Pre-concert Talk at Baltimore Concert Performances
SFEMS is delighted to announce that dramaturg and Shakespeare scholar Dr. Philippa Kelly will give a pre-concert talk at the Berkeley and San Francisco performances by the Baltimore Consort on November 21 and 22. Dr. Kelly’s Berkeley talk will begin at 7:00 p.m., Saturday, at St. John’s Presbyterian Church, 2727 College Avenue (at Garber). Her San Francisco talk will begin at 3:30 p.m., Sunday, at St. Mark’s Episcopal Church, 1111 O’Farrell (at Gough). These lectures are free to ticket holders to the Baltimore Consort’s performances, whose start times are scheduled for 7:30 p.m. Saturday and 4:00 p.m. Sunday.
“If Music Be The Food of Love, Play On…”
Although Shakespeare himself didn’t seem to sing or play an instrument, music is vital to his dramatic compositions. One of his actors, Philip Henslowe (who also collaborated after the Bard’s death on compiling his Complete Works) lists the following as a diary item:
“Item, 3 trumpets and a drum, and a treble viol, a bass viol, a bandore, a cithern…”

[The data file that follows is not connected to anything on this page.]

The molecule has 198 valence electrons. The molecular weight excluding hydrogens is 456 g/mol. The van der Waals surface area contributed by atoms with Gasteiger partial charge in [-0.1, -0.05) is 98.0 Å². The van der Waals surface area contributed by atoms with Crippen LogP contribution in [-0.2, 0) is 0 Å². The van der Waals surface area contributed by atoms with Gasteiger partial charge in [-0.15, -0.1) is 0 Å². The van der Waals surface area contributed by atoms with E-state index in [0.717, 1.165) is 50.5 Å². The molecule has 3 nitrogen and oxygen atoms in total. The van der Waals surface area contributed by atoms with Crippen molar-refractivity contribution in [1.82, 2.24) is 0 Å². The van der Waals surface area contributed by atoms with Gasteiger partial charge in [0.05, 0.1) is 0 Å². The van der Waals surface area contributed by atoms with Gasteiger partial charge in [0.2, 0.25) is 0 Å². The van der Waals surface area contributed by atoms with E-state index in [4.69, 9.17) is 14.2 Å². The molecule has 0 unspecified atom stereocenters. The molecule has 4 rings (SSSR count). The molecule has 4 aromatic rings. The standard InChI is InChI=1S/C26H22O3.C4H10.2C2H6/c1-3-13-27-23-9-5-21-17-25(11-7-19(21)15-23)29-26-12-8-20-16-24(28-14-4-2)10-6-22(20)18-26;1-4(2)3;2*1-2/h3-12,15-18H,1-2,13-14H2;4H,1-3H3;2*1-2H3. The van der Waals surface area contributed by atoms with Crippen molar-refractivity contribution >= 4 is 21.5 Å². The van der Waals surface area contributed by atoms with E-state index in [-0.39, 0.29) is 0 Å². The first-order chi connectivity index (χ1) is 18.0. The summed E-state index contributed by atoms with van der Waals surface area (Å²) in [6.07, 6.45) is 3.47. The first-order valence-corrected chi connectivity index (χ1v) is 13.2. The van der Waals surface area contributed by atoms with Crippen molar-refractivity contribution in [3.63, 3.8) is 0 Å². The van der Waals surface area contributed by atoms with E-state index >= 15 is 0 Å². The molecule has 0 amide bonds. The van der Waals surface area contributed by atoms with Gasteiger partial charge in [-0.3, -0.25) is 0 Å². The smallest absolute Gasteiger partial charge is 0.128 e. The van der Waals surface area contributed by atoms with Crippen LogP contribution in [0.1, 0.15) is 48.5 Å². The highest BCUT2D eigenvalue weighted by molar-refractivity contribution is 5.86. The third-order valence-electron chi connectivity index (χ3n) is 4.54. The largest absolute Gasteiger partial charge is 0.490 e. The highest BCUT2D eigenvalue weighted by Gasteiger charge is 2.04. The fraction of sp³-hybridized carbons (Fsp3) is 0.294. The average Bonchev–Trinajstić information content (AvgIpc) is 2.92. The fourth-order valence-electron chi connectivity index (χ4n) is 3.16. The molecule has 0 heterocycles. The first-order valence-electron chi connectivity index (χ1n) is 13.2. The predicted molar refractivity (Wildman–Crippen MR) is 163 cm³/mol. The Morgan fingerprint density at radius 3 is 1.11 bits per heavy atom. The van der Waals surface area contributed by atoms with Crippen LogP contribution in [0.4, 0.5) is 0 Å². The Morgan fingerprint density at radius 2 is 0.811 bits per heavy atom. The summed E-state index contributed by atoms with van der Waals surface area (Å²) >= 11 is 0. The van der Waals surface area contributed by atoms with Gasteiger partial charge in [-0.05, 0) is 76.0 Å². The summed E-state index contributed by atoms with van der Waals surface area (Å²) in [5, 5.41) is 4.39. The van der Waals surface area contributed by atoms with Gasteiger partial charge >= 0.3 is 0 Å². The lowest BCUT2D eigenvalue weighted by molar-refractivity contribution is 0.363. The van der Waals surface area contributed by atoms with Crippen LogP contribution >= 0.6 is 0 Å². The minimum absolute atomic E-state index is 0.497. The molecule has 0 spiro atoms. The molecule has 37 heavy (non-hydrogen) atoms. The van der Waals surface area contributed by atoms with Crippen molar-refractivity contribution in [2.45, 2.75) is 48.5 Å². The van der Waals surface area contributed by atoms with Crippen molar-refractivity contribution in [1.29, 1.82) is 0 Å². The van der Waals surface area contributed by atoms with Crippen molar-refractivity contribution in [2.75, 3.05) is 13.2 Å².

Not only are Shakespeare’s plays interwoven with rhymes and songs (and, indeed, in his day they were also followed by a jig which the actors performed to entertain audiences as they filed out of the theater): his plays are also intensely musical. Musical metaphor portrays the heights of love and the depths of tragic experience. Rhythm and meter frame and express beautiful pools of ambiguity. And musicality is at the core of the way that Shakespeare is performed: the word, “banished,” should not necessarily be pronounced with an acute final stress to rhyme perfectly with “dead,” for example, even where a rhyme-scheme seems to require it.
Dr. Kelly completed a Ph.D. and a postdoc in Shakespeare studies and was a tenured professor in Australia before coming to live in Berkeley in 2002 with her husband, composer Paul Dresher, and her son, Cole. She has published extensively on Shakespeare and Renaissance studies, one of her favorite subjects being the relationship of the glass mirror to changing notions of ‘individuality’ in Renaissance England. Her book, The King and I (Arden Press) is a meditation on Australian identity through the lens of Shakespeare’s King Lear, seeking to illuminate various contemporary social attitudes toward those on the fringes of society. Dr. Kelly is Resident Dramaturg for the California Shakespeare Theater, and she has also worked as production dramaturg for the Oregon Shakespeare Festival. She currently serves as professor at the California Jazz Conservatory, San Francisco State University, and Berkeley OLLI.
Order tickets to the Baltimore Consort’s performances online or phone 510-528-1725.